Retirement Solutions

401(k)s and Pension Plans: What’s the Difference?

By Jon Powell, CFP®

With many kinds of retirement plans out there, it can be hard to tell the differences among them at first glance. Two of the most popular types of retirement plans offered by employers are the 401(k) plan and the pension plan.

An employer typically provides one or the other, but not both. While it’s unlikely that you’ll have a choice between the two, you’ll probably come across one of these plans throughout your working years, so it’s essential to understand how they work and what they mean for your retirement. 

What Is a 401(k)?

A 401(k), or defined-contribution plan, is a common retirement plan offered by employers. With a 401(k), you elect to contribute part of your salary into a retirement account. You can choose from a range of investments such as index funds, mutual funds, and target-date funds.

You also have the ability to change your investments, however, they are limited to the investments your employer offers. You can contribute up to $20,500 (as of 2022) each year, and if you are 50 years of age or older, an additional $6,500 catch-up contribution.(1)

Your employer may also choose to match your contributions up to a certain amount. The total limit for employee and employer contributions is $61,000.

There are two types of 401(k) plans: a traditional 401(k) and a Roth 401(k). In a traditional 401(k), your contribution is taken from your salary pre-tax. Your traditional 401(k) grows tax-deferred, and you only pay taxes when you withdraw from the account in retirement.

Because these contributions are tax-deferred, contributing to a traditional 401(k) means you lower your taxable income at the time you contribute. 

A Roth 401(k) is funded with money after you’ve already paid taxes on it. The money in your Roth 401(k) grows tax-free in your account, and since you’ve already paid taxes on your contributions, when you withdraw funds, you withdraw them tax-free.

Thus, the key difference between the two boils down to when you pay taxes. If your employer offers both, you need to decide whether it makes sense for you to pay taxes now or when you retire.

401(k) plans are also generally subject to required minimum distributions, meaning you will need to begin withdrawing from your plan when you reach age 72.(2)

What Is a Pension Plan?

A pension plan, or a defined-benefit plan, is an employer-sponsored plan that guarantees an amount of income in retirement. The amount you receive in retirement is determined by a few factors, such as your length of employment, your salary, your age at retirement, and any other specifications set by the employer. 

Your employer is responsible for contributing to the plan and all the investment risk is on them as well. However, you may need to work several years at the organization before you are eligible for a pension plan. Additionally, with a pension plan you have no control over how it’s invested.

Depending on the plan, you may be allowed to contribute part of your salary as well. You are also guaranteed regular payments for the rest of your life, though the plan might offer you the choice of a lump-sum payment.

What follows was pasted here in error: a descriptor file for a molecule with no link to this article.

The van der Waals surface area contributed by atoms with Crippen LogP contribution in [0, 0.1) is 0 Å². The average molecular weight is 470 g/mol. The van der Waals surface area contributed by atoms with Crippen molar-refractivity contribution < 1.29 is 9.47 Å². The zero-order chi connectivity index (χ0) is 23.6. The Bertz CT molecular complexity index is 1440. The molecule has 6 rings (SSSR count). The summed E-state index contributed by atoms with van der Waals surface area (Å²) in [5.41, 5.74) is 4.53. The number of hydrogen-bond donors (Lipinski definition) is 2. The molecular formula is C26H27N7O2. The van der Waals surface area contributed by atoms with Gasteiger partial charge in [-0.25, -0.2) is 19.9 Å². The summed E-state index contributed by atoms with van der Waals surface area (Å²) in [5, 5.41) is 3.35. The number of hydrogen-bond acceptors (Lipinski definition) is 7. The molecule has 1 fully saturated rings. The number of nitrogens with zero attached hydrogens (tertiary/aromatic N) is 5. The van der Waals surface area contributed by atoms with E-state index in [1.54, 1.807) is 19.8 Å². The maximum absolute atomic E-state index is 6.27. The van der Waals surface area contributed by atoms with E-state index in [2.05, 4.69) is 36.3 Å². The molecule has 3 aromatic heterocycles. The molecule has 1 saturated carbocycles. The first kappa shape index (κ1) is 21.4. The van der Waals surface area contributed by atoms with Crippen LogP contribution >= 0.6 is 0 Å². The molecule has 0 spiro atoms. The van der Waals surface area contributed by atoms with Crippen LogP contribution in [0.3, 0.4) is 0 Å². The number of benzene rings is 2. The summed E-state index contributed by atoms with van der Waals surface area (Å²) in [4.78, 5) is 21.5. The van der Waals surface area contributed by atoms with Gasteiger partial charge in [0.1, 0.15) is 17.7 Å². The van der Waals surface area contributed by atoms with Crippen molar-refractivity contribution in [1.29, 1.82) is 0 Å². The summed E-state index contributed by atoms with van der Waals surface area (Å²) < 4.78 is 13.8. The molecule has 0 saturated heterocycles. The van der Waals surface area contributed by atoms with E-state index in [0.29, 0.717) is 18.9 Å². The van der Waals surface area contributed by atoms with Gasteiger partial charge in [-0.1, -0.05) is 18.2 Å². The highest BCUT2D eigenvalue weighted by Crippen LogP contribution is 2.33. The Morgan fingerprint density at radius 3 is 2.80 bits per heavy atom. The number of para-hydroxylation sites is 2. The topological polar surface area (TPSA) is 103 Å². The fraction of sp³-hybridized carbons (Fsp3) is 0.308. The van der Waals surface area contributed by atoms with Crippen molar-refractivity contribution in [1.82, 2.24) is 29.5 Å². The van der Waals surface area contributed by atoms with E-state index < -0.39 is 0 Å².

Which Plan Is Better: 401(k) or Pension Plan?

Both plans have their advantages and disadvantages. Pension plans have been around longer, however, 401(k) plans are much more common today. In fact, as of March 2021, 52% of employees had access to a defined-contribution plan such as a 401(k), while only 3% had access to only a pension plan (12% had access to both).(3)

If you have a 401(k), it is up to you to save for your retirement. You have more control but more responsibility as well. With a pension plan, your employer is responsible for funding the plan.

If you like knowing you will have a guaranteed income in retirement and prefer not having to contribute any of your own money, a pension plan will be more attractive to you. If you’d rather have more control over how much you put toward retirement, a 401(k) may be a better fit for you. 

Setting Yourself Up for Success

Planning for retirement can feel daunting—but you don’t have to figure it out all by yourself. Choosing the right partner as you plan for the future can help you set yourself up for success in retirement. And finding a financial advisor that understands your unique situation and goals doesn’t have to be difficult.

At Ferguson Johnson Wealth Management, our mission is to simplify navigating the complexities of retirement, helping you plan wisely so you can live fully.

We understand that retirement plans are not one size fits all. That’s why we work with you to develop a plan tailored to your needs. Reach out to us at 301-670-0994 or by email


Best Practices Savings Guide

In most lines of work, you read about “best practices”. Well, let’s take a moment to apply best practices to your finances. You may be just beginning your financial journey, fresh out of college. You may have children or grandchildren that are starting their first real job.

Perhaps, you just want to get serious about your finances. This savings guide is designed to help organize cash flows, so that money is being used in the most efficient manner possible.